Sure, Hatebreed's flaming-gothic-script logo reeks of Hot Topic. But the band's major label debut, Perseverance, leaves no question that metal is getting heavier, and that the Connecticut quintet is chief among the next generation's marquee players. Completely removed from the dreadlocks-and-DJs zeitgeist, Hatebreed's second album arrives, five years after 1997's Satisfaction Is the Death of Desire, sounding more like a sequel to something that was recorded in '87.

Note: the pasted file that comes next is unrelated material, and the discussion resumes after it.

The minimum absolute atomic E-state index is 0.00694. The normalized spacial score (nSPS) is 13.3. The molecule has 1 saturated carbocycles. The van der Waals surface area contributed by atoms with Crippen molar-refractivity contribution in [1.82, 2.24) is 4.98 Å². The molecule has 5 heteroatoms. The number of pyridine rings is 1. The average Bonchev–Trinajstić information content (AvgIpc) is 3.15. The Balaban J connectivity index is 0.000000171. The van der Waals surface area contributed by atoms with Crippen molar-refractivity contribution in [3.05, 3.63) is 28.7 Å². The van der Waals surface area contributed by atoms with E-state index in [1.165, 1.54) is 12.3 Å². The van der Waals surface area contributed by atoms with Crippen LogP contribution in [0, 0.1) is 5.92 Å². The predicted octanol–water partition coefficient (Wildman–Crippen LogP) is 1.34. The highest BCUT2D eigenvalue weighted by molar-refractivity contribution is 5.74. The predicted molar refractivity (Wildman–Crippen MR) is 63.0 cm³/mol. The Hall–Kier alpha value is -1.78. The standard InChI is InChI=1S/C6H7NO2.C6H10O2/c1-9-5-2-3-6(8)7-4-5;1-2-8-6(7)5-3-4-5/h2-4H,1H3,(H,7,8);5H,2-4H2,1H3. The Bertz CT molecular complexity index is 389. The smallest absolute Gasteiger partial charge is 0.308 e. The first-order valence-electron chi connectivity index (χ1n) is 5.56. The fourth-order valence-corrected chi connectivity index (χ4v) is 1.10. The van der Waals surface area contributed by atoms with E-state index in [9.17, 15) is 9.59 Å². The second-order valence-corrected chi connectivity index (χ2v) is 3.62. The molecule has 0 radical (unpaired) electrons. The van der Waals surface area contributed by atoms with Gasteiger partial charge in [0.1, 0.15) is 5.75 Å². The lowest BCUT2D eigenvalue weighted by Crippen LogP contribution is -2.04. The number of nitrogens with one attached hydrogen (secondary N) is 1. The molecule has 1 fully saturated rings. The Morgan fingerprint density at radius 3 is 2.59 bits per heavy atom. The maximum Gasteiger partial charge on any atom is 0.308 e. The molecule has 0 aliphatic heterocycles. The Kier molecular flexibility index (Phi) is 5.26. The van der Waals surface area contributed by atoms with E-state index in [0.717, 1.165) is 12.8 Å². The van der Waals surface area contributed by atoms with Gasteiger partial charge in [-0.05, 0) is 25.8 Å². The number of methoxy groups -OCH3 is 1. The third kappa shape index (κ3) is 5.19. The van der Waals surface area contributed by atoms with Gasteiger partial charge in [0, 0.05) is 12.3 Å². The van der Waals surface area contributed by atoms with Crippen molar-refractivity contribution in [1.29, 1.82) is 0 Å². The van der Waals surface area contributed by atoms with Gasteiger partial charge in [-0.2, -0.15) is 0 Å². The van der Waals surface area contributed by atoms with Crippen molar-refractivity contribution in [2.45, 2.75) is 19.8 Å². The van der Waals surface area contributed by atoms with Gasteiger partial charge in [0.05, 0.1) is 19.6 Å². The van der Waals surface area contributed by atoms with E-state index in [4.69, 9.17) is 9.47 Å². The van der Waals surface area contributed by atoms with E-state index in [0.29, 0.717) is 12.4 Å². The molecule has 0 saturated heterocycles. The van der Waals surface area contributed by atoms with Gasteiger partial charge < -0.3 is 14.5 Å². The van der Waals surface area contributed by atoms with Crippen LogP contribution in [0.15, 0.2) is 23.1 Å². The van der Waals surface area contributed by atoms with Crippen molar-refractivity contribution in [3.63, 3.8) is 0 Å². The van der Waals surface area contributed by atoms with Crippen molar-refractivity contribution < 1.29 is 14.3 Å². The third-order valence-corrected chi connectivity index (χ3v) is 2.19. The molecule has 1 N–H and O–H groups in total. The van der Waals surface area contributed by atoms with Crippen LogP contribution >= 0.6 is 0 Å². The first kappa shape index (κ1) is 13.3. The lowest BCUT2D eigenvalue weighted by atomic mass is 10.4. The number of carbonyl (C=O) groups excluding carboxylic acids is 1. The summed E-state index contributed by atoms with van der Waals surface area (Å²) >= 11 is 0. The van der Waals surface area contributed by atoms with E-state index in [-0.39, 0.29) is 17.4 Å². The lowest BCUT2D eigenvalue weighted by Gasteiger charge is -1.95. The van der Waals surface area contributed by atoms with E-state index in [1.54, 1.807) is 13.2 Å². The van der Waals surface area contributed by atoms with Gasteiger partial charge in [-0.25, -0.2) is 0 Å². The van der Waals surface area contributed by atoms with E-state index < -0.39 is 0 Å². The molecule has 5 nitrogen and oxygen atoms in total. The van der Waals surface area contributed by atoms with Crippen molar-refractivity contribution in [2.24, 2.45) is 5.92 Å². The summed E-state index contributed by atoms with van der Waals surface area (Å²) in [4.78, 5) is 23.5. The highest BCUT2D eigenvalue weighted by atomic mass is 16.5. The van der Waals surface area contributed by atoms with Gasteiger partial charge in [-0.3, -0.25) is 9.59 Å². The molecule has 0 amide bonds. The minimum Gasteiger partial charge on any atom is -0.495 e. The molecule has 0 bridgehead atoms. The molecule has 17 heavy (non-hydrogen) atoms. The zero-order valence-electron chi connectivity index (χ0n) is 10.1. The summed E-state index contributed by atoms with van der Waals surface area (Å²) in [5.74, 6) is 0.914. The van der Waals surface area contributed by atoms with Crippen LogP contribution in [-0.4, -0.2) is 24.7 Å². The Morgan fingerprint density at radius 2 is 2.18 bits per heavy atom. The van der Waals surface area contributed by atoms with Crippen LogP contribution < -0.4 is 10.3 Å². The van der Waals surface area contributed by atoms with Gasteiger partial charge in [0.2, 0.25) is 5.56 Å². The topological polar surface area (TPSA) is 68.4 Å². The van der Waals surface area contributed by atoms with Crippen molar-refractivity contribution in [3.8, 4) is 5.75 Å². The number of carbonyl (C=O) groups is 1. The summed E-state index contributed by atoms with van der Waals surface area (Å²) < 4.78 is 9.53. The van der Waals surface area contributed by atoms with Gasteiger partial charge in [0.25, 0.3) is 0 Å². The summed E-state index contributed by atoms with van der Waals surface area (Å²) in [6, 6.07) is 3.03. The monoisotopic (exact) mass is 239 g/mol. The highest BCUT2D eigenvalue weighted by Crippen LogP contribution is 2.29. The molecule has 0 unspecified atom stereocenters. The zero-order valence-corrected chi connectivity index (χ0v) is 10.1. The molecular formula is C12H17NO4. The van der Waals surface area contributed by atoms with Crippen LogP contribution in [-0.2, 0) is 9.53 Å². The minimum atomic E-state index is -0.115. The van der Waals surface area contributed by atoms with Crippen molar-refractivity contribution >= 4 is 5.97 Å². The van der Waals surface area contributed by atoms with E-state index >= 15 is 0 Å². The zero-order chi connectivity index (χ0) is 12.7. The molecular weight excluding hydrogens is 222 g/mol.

Despite the rock-star-worthy delay, Hatebreed hasn't been on hiatus. Weathering label and lineup drama, the group has cultivated ever-increasing crowds with almost nonstop roadwork, seeing its audiences jump from mere dozens in VFW halls in the late '90s to hundreds on 2000's Tattoo the Earth tour to thousands at this year's Ozzfest. Along the way, Hatebreed has honed a sound greatly indebted to Pantera's mechanized drum rolls and Sepultura's crushing riffs. Singer Jamey Jasta avoids metal clichés, espousing Snapcase-style positive-attitude politics. "You won't see me fail/You won't get the chance," growls Jasta on Perseverance's "Proven," tapping the disenfranchisement that connects Hatebreed's Connecticut underground, Slipknot's Iowa, and Eminem's Eight Mile. As the band says in its bio: "This is for kids who have nowhere to turn, who have nothing to live for." Until now.